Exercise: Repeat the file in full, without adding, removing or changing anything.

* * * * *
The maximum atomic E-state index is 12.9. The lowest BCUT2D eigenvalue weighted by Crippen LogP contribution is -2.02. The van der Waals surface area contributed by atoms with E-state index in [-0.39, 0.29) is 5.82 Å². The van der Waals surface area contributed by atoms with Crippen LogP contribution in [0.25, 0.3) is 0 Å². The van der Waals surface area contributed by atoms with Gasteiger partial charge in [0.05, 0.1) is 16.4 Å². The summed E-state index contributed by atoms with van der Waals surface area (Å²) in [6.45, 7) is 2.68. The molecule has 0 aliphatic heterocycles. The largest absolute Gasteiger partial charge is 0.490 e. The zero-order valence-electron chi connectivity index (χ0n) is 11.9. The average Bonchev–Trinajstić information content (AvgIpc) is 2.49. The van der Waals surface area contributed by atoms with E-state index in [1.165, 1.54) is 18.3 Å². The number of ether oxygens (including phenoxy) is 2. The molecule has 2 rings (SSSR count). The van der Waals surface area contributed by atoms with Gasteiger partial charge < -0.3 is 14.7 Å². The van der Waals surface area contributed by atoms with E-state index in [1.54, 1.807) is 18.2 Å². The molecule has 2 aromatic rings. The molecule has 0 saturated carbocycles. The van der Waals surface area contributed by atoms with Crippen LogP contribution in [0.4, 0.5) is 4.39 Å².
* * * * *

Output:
The maximum atomic E-state index is 12.9. The lowest BCUT2D eigenvalue weighted by Crippen LogP contribution is -2.02. The van der Waals surface area contributed by atoms with E-state index in [-0.39, 0.29) is 5.82 Å². The van der Waals surface area contributed by atoms with Crippen LogP contribution in [0.25, 0.3) is 0 Å². The van der Waals surface area contributed by atoms with Gasteiger partial charge in [0.05, 0.1) is 16.4 Å². The summed E-state index contributed by atoms with van der Waals surface area (Å²) in [6.45, 7) is 2.68. The molecule has 0 aliphatic heterocycles. The largest absolute Gasteiger partial charge is 0.490 e. The zero-order valence-electron chi connectivity index (χ0n) is 11.9. The average Bonchev–Trinajstić information content (AvgIpc) is 2.49. The van der Waals surface area contributed by atoms with E-state index in [1.165, 1.54) is 18.3 Å². The number of ether oxygens (including phenoxy) is 2. The molecule has 2 rings (SSSR count). The van der Waals surface area contributed by atoms with Gasteiger partial charge < -0.3 is 14.7 Å². The van der Waals surface area contributed by atoms with E-state index in [1.54, 1.807) is 18.2 Å². The molecule has 2 aromatic rings. The molecule has 0 saturated carbocycles. The van der Waals surface area contributed by atoms with Crippen LogP contribution in [0.4, 0.5) is 4.39 Å².